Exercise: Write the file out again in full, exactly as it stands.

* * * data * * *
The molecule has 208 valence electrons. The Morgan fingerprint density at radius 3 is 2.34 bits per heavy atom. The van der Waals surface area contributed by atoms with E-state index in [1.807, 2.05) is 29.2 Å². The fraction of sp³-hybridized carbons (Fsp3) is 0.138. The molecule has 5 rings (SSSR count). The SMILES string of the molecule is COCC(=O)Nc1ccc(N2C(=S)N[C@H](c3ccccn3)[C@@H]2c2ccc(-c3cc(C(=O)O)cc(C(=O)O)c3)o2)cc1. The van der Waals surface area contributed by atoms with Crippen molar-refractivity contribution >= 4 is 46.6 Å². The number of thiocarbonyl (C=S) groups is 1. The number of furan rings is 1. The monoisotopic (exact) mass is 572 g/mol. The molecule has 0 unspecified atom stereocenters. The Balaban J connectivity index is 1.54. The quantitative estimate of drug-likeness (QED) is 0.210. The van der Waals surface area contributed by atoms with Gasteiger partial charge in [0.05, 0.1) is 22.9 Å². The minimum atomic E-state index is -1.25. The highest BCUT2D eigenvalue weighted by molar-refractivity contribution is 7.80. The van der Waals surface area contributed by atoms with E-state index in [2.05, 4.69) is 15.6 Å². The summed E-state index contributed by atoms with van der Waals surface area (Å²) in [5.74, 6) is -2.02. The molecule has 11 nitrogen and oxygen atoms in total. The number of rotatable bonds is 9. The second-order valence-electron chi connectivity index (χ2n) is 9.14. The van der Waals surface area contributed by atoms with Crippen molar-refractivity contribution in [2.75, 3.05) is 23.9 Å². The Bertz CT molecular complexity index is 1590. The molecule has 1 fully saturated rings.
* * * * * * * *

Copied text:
The molecule has 208 valence electrons. The Morgan fingerprint density at radius 3 is 2.34 bits per heavy atom. The van der Waals surface area contributed by atoms with E-state index in [1.807, 2.05) is 29.2 Å². The fraction of sp³-hybridized carbons (Fsp3) is 0.138. The molecule has 5 rings (SSSR count). The SMILES string of the molecule is COCC(=O)Nc1ccc(N2C(=S)N[C@H](c3ccccn3)[C@@H]2c2ccc(-c3cc(C(=O)O)cc(C(=O)O)c3)o2)cc1. The van der Waals surface area contributed by atoms with Crippen molar-refractivity contribution >= 4 is 46.6 Å². The number of thiocarbonyl (C=S) groups is 1. The number of furan rings is 1. The monoisotopic (exact) mass is 572 g/mol. The molecule has 0 unspecified atom stereocenters. The Balaban J connectivity index is 1.54. The quantitative estimate of drug-likeness (QED) is 0.210. The van der Waals surface area contributed by atoms with Gasteiger partial charge in [0.05, 0.1) is 22.9 Å². The minimum atomic E-state index is -1.25. The highest BCUT2D eigenvalue weighted by molar-refractivity contribution is 7.80. The van der Waals surface area contributed by atoms with E-state index in [2.05, 4.69) is 15.6 Å². The summed E-state index contributed by atoms with van der Waals surface area (Å²) in [5.74, 6) is -2.02. The molecule has 11 nitrogen and oxygen atoms in total. The number of rotatable bonds is 9. The second-order valence-electron chi connectivity index (χ2n) is 9.14. The van der Waals surface area contributed by atoms with Crippen molar-refractivity contribution in [2.75, 3.05) is 23.9 Å². The Bertz CT molecular complexity index is 1590. The molecule has 1 fully saturated rings.